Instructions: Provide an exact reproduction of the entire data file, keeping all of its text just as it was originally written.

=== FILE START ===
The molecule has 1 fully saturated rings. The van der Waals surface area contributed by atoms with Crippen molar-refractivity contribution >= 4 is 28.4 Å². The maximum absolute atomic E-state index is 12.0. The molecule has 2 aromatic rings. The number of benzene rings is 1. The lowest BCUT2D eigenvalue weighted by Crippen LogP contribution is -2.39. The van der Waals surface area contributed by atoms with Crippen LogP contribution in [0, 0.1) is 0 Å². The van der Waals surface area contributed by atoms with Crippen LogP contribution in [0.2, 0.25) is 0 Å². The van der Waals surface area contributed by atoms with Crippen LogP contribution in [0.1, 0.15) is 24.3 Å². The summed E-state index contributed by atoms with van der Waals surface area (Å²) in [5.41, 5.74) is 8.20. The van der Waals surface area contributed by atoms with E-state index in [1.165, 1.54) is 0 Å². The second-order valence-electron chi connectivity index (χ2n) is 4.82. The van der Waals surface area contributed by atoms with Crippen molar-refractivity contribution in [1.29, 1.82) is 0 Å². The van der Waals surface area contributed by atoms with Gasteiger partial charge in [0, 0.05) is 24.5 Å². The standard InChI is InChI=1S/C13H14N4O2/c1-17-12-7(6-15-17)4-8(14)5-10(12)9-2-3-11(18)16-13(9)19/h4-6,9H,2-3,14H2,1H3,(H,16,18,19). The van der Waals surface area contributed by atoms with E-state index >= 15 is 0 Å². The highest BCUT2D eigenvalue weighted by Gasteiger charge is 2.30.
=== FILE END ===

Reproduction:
The molecule has 1 fully saturated rings. The van der Waals surface area contributed by atoms with Crippen molar-refractivity contribution >= 4 is 28.4 Å². The maximum absolute atomic E-state index is 12.0. The molecule has 2 aromatic rings. The number of benzene rings is 1. The lowest BCUT2D eigenvalue weighted by Crippen LogP contribution is -2.39. The van der Waals surface area contributed by atoms with Crippen LogP contribution in [0, 0.1) is 0 Å². The van der Waals surface area contributed by atoms with Crippen LogP contribution in [0.2, 0.25) is 0 Å². The van der Waals surface area contributed by atoms with Crippen LogP contribution in [0.1, 0.15) is 24.3 Å². The summed E-state index contributed by atoms with van der Waals surface area (Å²) in [5.41, 5.74) is 8.20. The van der Waals surface area contributed by atoms with E-state index in [1.165, 1.54) is 0 Å². The second-order valence-electron chi connectivity index (χ2n) is 4.82. The van der Waals surface area contributed by atoms with Crippen molar-refractivity contribution in [1.29, 1.82) is 0 Å². The van der Waals surface area contributed by atoms with Gasteiger partial charge in [0, 0.05) is 24.5 Å². The standard InChI is InChI=1S/C13H14N4O2/c1-17-12-7(6-15-17)4-8(14)5-10(12)9-2-3-11(18)16-13(9)19/h4-6,9H,2-3,14H2,1H3,(H,16,18,19). The van der Waals surface area contributed by atoms with E-state index >= 15 is 0 Å². The highest BCUT2D eigenvalue weighted by Gasteiger charge is 2.30.